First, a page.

Over the last few weeks, more often than ever before, politicians have been discussing gender issues. One of them said gender had been summarily killed off. Of all the things politicians have said, this is the sentence we most hope will turn out to be true. For gender to be killed off. For women in leadership positions, women in parliament and women on TV programmes to be commonplace. And for programmes to more frequently invite representatives of various minorities.
We would like female guests in TV programmes to be so common that we could stop carrying out analyses such as the one we undertook a year ago with our sponsor and partner Kliping.
Just a few more days and that’s it, right? Well, for almost one year (May 2014 – March 2015), we have been analysing how much time is given to female experts in the most popular current affairs programmes. We understand the numbers cannot convey the whole story, but they do at least partly help explain prevailing patterns. We have undertaken this analysis because we grew tired of the flood of empty words and articles on gender equality accompanying every International Women’s Day – 2015 is no exception – and miss real action and change.
The May 2014–March 2015 ten-month average shows that Planet TV’s Danes programme was the one on which women were most frequently asked for their opinion. It is followed by POP TV’s Epilog and Kanal A’s Svet.
The programme with the lowest percentage of female guests in the last ten months was TV klub on POP TV. TV klub was also the only programme that in two calendar months (May 2014, February 2015) failed to host a single woman. As for the cross-programme average: in the past ten months: one in four studio guests was a woman.
Note: The programme Na tretjem was analysed from May to August 2014, and was thereafter excluded from our analysis. The current affairs programme Danes has been included since September 2014.
The graphs below show data over time for all programmes included in our analysis. They show the monthly gender ratio of experts invited by producers to these TV programmes.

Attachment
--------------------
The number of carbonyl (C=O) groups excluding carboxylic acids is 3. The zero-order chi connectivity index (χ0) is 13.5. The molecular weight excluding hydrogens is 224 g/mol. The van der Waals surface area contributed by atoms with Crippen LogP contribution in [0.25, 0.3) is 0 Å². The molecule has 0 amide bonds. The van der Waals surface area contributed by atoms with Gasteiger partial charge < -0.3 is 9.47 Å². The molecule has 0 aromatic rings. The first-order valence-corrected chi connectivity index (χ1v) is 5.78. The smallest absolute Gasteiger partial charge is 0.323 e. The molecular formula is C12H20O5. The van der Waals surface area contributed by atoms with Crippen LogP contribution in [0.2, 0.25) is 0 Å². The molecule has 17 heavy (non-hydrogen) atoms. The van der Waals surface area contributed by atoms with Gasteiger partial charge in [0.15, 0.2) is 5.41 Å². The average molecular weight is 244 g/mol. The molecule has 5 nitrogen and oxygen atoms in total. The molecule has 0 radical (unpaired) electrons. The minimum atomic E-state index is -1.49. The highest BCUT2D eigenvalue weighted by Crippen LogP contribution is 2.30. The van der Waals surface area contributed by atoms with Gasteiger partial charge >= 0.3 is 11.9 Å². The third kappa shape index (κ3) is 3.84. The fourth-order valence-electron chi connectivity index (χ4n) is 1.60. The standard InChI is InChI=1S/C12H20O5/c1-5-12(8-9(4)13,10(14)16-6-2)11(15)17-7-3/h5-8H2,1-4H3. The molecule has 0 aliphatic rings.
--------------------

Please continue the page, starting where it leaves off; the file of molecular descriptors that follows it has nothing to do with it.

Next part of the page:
Data over time – number – men
Data over time – number – women
You can read more on the monthly analyses by following the links below:
Analysis for February 2015 (78% men, 22% women)
Analysis for January 2015 (78% men, 22% women)
Analysis for December 2014 (70% men, 30% women)
Analysis for November 2014 (75% men, 25% women)
Analysis for October 2014 (72% men, 28% women)
Analysis for September 2014 (78% men, 22% women)
Analysis for July/August 2014 (78% men, 22% women)
Analysis for June 2014 (80% men, 20% women)
Analysis for May 2014 (79% men, 21% women)
About the Meta Girls project and Kliping, d.o.o.
When we created Meta Girls – the section of Meta’s List founded in the belief that women are made for politics and politics is made for all – we envisaged conducting several analyses that would help us understand predominant patterns and social trends, especially when it comes to the presence of women in the traditional media. We are fed up with the empty debates on gender equality and equal rights held for petty International Women’s Day events. We want to see real change. This is why we decided to examine how the media help sustain or break stereotypes, i.e. how much air-time is given to men and to women.
We have joined forces with Kliping, Society for Media Monitoring and Analysis , which is a sponsor and partner of the Meta Girls project. Every month we monitor seven (7) of the most watched current affairs programmes on Slovene television (Odmevi , Studio City , Tarča , Na tretjem , Danes na Planet TV , TV klub, Epilog , and Svet (Kanal A) and note the amount of air-time that is given to male and female experts. We also analyse the questions they are most frequently asked.
Title photo: via Wikipedia.
Translated by: Peter Mesarič.